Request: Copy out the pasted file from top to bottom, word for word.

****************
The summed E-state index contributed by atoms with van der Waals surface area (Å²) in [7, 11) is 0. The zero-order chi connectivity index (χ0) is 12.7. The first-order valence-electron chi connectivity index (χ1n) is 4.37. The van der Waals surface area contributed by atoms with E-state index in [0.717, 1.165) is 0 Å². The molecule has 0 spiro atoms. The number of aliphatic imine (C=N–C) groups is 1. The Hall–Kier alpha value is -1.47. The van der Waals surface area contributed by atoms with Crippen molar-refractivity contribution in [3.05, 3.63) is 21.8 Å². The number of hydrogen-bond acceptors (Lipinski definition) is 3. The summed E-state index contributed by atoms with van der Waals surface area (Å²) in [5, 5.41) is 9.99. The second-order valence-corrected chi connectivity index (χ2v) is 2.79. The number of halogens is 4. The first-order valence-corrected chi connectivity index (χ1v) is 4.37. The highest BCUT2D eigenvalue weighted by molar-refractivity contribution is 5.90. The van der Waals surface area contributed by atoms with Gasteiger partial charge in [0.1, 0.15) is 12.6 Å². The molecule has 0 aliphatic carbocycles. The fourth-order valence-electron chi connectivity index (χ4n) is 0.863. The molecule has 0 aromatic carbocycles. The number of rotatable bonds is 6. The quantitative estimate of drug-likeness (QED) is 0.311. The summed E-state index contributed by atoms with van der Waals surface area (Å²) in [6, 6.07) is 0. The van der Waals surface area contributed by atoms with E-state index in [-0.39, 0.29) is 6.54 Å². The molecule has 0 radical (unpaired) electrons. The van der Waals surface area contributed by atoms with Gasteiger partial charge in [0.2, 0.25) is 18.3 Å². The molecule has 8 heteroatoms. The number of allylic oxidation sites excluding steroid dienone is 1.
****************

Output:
The summed E-state index contributed by atoms with van der Waals surface area (Å²) in [7, 11) is 0. The zero-order chi connectivity index (χ0) is 12.7. The first-order valence-electron chi connectivity index (χ1n) is 4.37. The van der Waals surface area contributed by atoms with E-state index in [0.717, 1.165) is 0 Å². The molecule has 0 spiro atoms. The number of aliphatic imine (C=N–C) groups is 1. The Hall–Kier alpha value is -1.47. The van der Waals surface area contributed by atoms with Crippen molar-refractivity contribution in [3.05, 3.63) is 21.8 Å². The number of hydrogen-bond acceptors (Lipinski definition) is 3. The summed E-state index contributed by atoms with van der Waals surface area (Å²) in [5, 5.41) is 9.99. The second-order valence-corrected chi connectivity index (χ2v) is 2.79. The number of halogens is 4. The first-order valence-corrected chi connectivity index (χ1v) is 4.37. The highest BCUT2D eigenvalue weighted by molar-refractivity contribution is 5.90. The van der Waals surface area contributed by atoms with Gasteiger partial charge in [0.1, 0.15) is 12.6 Å². The molecule has 0 aliphatic carbocycles. The fourth-order valence-electron chi connectivity index (χ4n) is 0.863. The molecule has 0 aromatic carbocycles. The number of rotatable bonds is 6. The quantitative estimate of drug-likeness (QED) is 0.311. The summed E-state index contributed by atoms with van der Waals surface area (Å²) in [6, 6.07) is 0. The van der Waals surface area contributed by atoms with E-state index in [-0.39, 0.29) is 6.54 Å². The molecule has 0 radical (unpaired) electrons. The van der Waals surface area contributed by atoms with Gasteiger partial charge in [0.2, 0.25) is 18.3 Å². The molecule has 8 heteroatoms. The number of allylic oxidation sites excluding steroid dienone is 1.